By Tom Handy and Guthrie True
It is uncommon, especially in these days of polarizing political rhetoric, to find two people with significantly different points of view working toward the same goal. Yet that is exactly the situation we find ourselves in as members of a state task force that is looking for solutions to Kentucky's big and growing challenges in corrections spending.
One of us is a veteran prosecutor and former commonwealth's attorney, the other a longtime criminal defense attorney and former public defender. In a courtroom, we would find ourselves on opposite sides of the room.
However as members of the Task Force on the Penal Code and Controlled Substances Act, we are finding common ground on the need to increase public safety by getting a better return on the dollars Kentucky invests in corrections.
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The task force was created by the legislature earlier this year with the support of the Gov. Steve Beshear and Chief Justice John D. Minton Jr. — another noteworthy display of bipartisan cooperation by the three branches of government. Its work is being done in partnership with the respected, non-partisan Public Safety Performance Project of the Pew Center on the States. Pew is working in more than a dozen states (rising corrections costs being a nationwide problem) to analyze data to identify what is driving prison growth and work with state officials to develop research-based, fiscally sound policy options to protect public safety and strengthen offender accountability while containing costs.
Pew provides valuable research to help ensure that decisions are based on facts, not on anecdotal evidence.
For example, the data shows Kentucky has had one of the fastest-growing prison populations in the nation over the past decade. Even with a decline during the past three years, our inmate population is 45 percent larger than it was at the beginning of the decade — and that compares with 13 percent growth for the nation's state prison system as a whole.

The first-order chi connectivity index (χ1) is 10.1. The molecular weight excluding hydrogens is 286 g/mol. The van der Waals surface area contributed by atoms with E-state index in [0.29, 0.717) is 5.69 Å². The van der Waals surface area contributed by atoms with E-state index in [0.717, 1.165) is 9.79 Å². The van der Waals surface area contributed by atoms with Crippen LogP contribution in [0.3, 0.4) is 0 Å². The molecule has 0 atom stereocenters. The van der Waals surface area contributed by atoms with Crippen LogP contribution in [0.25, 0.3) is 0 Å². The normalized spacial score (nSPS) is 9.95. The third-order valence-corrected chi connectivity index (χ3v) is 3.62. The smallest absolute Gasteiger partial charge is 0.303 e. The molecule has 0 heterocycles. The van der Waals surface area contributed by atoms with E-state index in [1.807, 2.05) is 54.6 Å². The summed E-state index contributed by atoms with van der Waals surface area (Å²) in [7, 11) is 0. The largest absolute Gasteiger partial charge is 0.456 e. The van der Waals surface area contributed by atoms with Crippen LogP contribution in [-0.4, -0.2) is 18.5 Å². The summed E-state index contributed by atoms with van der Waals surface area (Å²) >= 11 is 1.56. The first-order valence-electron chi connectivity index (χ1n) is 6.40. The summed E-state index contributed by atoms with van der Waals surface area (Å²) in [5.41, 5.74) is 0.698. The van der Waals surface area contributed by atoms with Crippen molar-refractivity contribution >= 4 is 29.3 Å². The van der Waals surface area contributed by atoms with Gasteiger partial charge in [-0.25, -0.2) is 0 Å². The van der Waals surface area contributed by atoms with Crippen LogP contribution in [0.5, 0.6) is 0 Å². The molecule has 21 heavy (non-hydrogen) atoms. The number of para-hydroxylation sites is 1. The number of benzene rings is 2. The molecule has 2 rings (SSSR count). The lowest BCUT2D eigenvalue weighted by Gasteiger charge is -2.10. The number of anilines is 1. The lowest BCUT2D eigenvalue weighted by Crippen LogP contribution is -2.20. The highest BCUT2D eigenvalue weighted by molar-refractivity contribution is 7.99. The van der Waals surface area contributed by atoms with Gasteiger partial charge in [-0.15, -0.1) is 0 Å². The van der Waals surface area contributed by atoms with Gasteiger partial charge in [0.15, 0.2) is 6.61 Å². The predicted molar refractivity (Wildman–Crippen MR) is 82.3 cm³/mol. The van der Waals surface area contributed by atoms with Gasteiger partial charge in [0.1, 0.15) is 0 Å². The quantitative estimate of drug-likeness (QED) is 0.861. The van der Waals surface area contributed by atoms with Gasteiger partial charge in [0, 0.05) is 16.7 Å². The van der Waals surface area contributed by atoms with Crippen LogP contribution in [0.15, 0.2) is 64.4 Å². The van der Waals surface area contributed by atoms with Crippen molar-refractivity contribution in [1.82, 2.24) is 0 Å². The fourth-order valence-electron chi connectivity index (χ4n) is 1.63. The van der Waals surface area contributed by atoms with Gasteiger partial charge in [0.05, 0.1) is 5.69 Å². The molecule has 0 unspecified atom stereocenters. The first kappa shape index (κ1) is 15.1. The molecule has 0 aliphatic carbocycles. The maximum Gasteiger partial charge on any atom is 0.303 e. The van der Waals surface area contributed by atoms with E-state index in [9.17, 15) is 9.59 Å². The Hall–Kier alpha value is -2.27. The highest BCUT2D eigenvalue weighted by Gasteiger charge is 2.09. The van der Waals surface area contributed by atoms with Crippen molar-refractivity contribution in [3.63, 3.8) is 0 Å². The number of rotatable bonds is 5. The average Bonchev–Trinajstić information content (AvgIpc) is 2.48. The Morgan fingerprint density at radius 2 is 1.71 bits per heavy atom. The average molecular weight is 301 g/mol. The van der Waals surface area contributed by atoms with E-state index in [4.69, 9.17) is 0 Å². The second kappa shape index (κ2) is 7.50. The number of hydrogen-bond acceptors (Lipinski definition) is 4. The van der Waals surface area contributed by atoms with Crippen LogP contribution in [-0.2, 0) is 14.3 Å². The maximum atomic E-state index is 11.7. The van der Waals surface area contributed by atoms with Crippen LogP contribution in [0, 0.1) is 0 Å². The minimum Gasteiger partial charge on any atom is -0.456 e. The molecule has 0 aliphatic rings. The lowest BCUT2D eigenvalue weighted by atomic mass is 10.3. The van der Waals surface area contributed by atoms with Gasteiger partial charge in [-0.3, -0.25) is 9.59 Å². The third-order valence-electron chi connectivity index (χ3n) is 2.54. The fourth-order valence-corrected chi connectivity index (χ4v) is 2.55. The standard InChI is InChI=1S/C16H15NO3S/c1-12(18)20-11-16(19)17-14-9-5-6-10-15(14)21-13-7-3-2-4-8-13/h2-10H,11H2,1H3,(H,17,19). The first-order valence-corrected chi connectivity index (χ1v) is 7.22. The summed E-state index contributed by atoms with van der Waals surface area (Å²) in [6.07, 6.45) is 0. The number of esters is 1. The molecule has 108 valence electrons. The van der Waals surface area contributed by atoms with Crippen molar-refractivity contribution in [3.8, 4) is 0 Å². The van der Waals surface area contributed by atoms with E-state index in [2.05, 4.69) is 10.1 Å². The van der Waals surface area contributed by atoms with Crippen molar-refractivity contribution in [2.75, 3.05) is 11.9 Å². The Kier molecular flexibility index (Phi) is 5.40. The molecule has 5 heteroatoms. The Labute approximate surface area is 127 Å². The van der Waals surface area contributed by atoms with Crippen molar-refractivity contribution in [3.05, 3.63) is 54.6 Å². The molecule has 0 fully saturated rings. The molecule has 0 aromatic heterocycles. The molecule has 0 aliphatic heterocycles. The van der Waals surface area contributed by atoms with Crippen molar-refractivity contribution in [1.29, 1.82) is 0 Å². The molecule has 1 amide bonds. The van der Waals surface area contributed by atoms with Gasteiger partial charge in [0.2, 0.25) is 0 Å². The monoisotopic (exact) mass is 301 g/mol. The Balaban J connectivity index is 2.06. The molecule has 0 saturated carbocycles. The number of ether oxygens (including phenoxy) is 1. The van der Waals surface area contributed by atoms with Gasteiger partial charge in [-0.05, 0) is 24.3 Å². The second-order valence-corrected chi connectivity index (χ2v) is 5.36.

Even though it would be logical to conclude that this increase has come about as a result of a higher crime rate, that is not the case. Our serious crime rate has been well below that of the nation and other southern states since the 1960s, and the current crime rate is about what it was in 1974.
As a result of this prison growth, state spending on corrections has more than tripled in the last 20 years If spending more money meant the public would be better protected from inmates who eventually leave prison — and, of course, the vast majority of them do — it would be more than worth the cost. But that isn't the reality of our situation. In fact, despite increased spending, the percentage of offenders who returned to prison within three years of release has increased over the past decade, from 37 percent in 1997 to 43 percent in 2006.
What is contributing to the growing number of inmates?
More people are being arrested, even as the crime rate has remained flat, with the increase being driven by a 70 percent spike in drug offense arrests. In addition, Kentucky uses prison — as opposed to alternative sentences like probation — at a much higher rate than most other states. And parolees who do not have a new felony conviction but who violate the conditions of their release are being returned to prison at a higher rate.
As the task force considers possible strategies to protect public safety and control corrections spending, the need for change is clear. We simply cannot afford to continue doing things the way we've always done them. If we fail to act now, projections show that Kentucky will have to spend at least $161 million more on corrections by 2020.
And so you find a prosecutor and defense attorney coming together — with legislators, state and local officials and the chief justice of the Kentucky Supreme Court — in an effort to chart a course that will make a positive difference. The task force plans to issue its recommendations to the state legislature in January and the focus will be clear: getting Kentuckians a better return on their public safety dollars through policy options that protect public safety and hold offenders accountable, while controlling corrections costs.
Tom Handy, who practices law in London, is a former commonwealth's attorney. Attorney Guthrie True of Frankfort is a former public defender.